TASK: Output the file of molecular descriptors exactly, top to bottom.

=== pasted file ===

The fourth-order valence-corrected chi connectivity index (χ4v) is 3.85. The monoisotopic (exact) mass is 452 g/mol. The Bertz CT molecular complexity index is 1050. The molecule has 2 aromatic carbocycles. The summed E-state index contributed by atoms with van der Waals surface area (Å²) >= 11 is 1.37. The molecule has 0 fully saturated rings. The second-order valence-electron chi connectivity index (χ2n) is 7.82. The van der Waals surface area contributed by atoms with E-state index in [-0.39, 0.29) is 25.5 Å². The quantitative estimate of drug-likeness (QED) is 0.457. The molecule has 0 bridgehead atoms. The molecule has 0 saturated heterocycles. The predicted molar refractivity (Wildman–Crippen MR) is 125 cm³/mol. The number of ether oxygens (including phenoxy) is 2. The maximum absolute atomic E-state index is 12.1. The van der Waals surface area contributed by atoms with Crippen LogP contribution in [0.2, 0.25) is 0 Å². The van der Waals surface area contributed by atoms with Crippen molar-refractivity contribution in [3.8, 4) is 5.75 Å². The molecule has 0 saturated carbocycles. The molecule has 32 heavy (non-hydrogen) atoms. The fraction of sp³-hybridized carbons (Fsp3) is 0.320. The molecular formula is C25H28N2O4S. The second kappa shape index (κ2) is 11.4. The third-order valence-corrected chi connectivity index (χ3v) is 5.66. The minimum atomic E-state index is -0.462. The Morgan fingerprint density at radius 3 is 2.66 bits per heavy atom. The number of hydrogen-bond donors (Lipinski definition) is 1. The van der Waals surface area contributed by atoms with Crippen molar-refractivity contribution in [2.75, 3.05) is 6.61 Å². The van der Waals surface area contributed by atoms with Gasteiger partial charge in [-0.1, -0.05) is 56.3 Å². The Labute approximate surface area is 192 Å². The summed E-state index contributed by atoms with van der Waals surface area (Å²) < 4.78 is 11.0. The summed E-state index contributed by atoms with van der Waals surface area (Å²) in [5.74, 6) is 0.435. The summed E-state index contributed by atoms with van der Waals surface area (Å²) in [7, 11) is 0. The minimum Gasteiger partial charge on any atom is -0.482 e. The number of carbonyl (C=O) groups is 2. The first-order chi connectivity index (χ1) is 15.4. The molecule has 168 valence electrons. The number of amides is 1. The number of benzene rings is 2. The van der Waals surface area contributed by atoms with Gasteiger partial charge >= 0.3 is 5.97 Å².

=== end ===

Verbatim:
The fourth-order valence-corrected chi connectivity index (χ4v) is 3.85. The monoisotopic (exact) mass is 452 g/mol. The Bertz CT molecular complexity index is 1050. The molecule has 2 aromatic carbocycles. The summed E-state index contributed by atoms with van der Waals surface area (Å²) >= 11 is 1.37. The molecule has 0 fully saturated rings. The second-order valence-electron chi connectivity index (χ2n) is 7.82. The van der Waals surface area contributed by atoms with E-state index in [-0.39, 0.29) is 25.5 Å². The quantitative estimate of drug-likeness (QED) is 0.457. The molecule has 0 bridgehead atoms. The molecule has 0 saturated heterocycles. The predicted molar refractivity (Wildman–Crippen MR) is 125 cm³/mol. The number of ether oxygens (including phenoxy) is 2. The maximum absolute atomic E-state index is 12.1. The van der Waals surface area contributed by atoms with Crippen LogP contribution in [0.2, 0.25) is 0 Å². The van der Waals surface area contributed by atoms with Crippen molar-refractivity contribution in [3.8, 4) is 5.75 Å². The molecule has 0 saturated carbocycles. The molecule has 32 heavy (non-hydrogen) atoms. The fraction of sp³-hybridized carbons (Fsp3) is 0.320. The molecular formula is C25H28N2O4S. The second kappa shape index (κ2) is 11.4. The third-order valence-corrected chi connectivity index (χ3v) is 5.66. The minimum atomic E-state index is -0.462. The Morgan fingerprint density at radius 3 is 2.66 bits per heavy atom. The number of hydrogen-bond donors (Lipinski definition) is 1. The van der Waals surface area contributed by atoms with Crippen molar-refractivity contribution in [2.75, 3.05) is 6.61 Å². The van der Waals surface area contributed by atoms with Gasteiger partial charge in [-0.1, -0.05) is 56.3 Å². The Labute approximate surface area is 192 Å². The summed E-state index contributed by atoms with van der Waals surface area (Å²) < 4.78 is 11.0. The summed E-state index contributed by atoms with van der Waals surface area (Å²) in [5.74, 6) is 0.435. The summed E-state index contributed by atoms with van der Waals surface area (Å²) in [7, 11) is 0. The minimum Gasteiger partial charge on any atom is -0.482 e. The number of carbonyl (C=O) groups is 2. The first-order chi connectivity index (χ1) is 15.4. The molecule has 168 valence electrons. The number of amides is 1. The number of benzene rings is 2. The van der Waals surface area contributed by atoms with Gasteiger partial charge >= 0.3 is 5.97 Å².